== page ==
By running the predictive analytics results in optimizing the overall TCO and overall required level of reliability of the data center component.

For each hardware component, if it has not yet failed, the method predicts a time-to-failure using the environment variables and logged data. If a predicted time-to-failure exceeds an expected reference life criteria, there is performed a real-time TCO analytics comprising the steps as shown and described in greater detail herein below.

In an exemplary embodiment, analytics server 55 or another computing device, implements in real-time or periodically, methods of FIGS. 3-7 that determine what would be the TCO involved if a piece of hardware that is expected to fail in some time (based on the machine learning algorithm (a predictive analytics model) that keeps track of patterns of hardware failures) were to be replaced. Then based on this, methods to weigh the impact of allowing/replacing the hardware expected to fail vs. taking corrective action in terms of data center environment that can impact the energy cost. Based on this comparison, the system 55 generates a well informed output 95 that may be generated and communicated or presented to an entity as a suggestion or warning of a hardware failure vs. energy cost. In a further embodiment, an output may include automatically initiating a computed modification to the data center, e.g., environmental condition, based on the impacted energy costs.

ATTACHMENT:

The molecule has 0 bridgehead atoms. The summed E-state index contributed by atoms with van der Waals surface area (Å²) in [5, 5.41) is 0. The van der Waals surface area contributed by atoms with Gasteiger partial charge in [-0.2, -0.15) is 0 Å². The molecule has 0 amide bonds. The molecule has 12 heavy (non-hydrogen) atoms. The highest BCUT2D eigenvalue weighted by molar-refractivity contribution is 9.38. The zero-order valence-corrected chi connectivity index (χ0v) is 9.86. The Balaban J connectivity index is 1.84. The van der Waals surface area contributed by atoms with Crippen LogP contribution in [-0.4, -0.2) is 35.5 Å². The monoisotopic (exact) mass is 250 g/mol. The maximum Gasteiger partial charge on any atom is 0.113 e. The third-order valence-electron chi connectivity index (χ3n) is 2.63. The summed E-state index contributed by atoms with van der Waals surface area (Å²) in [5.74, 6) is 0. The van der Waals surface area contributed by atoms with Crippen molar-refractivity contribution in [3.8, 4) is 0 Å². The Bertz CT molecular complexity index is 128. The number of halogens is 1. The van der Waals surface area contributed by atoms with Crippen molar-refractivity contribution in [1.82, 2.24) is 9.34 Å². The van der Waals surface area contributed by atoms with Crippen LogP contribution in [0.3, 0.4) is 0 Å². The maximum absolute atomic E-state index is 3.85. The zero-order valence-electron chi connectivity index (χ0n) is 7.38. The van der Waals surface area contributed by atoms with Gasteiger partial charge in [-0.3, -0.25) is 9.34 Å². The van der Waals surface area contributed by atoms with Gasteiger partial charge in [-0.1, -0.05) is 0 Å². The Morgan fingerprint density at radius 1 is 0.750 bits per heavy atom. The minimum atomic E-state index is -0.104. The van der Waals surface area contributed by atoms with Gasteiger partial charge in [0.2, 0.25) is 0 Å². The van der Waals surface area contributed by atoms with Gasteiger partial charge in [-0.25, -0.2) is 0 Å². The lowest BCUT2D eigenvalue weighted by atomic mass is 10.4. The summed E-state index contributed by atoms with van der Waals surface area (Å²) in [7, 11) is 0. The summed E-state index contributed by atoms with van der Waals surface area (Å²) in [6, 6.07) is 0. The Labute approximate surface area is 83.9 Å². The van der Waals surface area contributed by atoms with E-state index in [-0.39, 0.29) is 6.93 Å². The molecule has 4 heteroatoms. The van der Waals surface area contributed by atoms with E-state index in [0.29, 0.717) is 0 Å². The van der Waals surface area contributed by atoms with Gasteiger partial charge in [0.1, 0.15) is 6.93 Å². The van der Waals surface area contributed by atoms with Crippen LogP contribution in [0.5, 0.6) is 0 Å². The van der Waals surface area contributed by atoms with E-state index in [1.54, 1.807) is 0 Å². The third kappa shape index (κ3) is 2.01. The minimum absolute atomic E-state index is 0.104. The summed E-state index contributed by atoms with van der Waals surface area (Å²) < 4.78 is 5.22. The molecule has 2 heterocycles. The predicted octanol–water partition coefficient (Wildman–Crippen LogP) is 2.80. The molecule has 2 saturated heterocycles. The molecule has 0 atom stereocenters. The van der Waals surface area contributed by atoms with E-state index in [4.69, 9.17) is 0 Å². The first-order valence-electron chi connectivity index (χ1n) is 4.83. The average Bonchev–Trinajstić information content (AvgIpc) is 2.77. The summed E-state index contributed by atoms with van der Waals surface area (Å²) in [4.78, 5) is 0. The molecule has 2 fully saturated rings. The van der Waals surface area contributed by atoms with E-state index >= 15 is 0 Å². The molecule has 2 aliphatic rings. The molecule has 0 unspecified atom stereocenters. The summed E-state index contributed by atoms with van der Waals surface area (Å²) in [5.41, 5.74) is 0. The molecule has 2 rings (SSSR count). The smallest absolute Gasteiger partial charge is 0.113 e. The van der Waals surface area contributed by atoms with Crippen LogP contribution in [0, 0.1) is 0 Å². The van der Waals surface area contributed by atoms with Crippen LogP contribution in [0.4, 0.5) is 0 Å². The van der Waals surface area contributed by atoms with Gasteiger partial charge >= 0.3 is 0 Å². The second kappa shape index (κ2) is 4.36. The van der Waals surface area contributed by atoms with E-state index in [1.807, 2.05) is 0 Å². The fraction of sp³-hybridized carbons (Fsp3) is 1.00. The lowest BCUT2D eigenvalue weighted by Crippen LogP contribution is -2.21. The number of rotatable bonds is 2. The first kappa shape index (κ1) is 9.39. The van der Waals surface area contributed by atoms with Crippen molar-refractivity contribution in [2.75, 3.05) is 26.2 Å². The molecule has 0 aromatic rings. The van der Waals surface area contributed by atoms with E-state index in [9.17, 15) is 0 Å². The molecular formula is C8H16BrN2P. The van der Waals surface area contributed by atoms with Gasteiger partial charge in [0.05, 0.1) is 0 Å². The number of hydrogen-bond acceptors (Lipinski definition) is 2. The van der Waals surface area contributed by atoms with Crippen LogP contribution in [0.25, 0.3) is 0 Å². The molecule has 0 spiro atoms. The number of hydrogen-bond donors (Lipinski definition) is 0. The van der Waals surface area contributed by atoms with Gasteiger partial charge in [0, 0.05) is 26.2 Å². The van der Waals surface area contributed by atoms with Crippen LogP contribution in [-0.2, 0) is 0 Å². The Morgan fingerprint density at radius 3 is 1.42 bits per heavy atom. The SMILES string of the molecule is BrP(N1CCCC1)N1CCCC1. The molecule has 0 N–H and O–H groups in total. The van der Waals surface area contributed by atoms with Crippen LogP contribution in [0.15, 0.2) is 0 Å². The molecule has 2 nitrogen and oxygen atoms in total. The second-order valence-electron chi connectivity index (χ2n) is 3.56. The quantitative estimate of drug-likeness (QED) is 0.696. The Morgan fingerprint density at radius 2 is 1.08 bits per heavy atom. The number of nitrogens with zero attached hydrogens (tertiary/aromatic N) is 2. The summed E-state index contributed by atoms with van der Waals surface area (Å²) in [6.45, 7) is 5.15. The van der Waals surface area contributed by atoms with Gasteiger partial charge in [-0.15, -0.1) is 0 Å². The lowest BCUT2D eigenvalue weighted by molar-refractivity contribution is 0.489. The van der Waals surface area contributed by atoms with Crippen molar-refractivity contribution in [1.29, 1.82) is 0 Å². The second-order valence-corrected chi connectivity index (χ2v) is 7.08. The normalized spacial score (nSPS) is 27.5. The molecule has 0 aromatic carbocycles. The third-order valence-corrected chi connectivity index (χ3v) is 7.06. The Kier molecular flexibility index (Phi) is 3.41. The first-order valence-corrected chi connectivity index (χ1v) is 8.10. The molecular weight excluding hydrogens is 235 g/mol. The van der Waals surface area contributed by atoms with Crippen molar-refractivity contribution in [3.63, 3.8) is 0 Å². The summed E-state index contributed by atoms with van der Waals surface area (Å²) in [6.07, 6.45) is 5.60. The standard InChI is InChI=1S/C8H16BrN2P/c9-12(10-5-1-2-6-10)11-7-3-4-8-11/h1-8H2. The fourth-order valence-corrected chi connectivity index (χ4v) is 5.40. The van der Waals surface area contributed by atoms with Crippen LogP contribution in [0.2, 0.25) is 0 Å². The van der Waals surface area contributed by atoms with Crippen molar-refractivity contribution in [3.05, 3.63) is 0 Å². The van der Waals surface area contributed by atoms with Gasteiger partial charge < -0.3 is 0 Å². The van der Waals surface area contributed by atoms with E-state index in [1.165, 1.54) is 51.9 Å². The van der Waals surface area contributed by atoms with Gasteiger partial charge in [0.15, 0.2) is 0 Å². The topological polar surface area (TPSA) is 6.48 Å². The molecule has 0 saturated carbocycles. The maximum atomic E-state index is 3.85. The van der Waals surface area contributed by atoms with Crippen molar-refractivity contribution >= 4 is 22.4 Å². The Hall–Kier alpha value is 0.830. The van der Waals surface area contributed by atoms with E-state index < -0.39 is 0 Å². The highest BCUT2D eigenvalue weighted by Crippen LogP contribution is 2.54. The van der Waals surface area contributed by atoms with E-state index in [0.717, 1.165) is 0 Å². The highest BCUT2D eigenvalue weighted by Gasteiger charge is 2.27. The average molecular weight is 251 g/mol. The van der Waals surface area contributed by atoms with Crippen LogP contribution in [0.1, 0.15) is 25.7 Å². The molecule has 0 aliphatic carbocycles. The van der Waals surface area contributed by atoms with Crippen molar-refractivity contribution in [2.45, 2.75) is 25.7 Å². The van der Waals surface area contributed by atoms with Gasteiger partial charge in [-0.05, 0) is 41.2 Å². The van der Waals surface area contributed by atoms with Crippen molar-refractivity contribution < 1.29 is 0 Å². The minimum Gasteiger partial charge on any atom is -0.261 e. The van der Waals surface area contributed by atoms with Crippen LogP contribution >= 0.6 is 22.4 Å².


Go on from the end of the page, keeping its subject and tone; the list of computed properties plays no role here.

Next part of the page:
There are several predictive analytics models that can be used to predict component failures based on data center environmental parameters. One example of a very simple model is presented by the American Society of Heating Refrigeration and Air Conditioning Engineers (ASHRAE) in Best Practices for Datacom Facility Energy Efficiency. One example provides a monotonically increasing function of a refrigeration system's coefficient of performance (COP)—or the ratio of the amount of heat removed to the power required to remove the heat—as a function of temperature. This can be used to compute what the savings in refrigeration power would be if the data center temperature was increased. Another example model may be found in: Khalifa, H. E., Demetriou, D. W. (2010) entitled “Energy Optimization of Air-Cooled Data Centers,” Journal of Thermal Sciences and Engineering Applications, Vol. 2, 041005.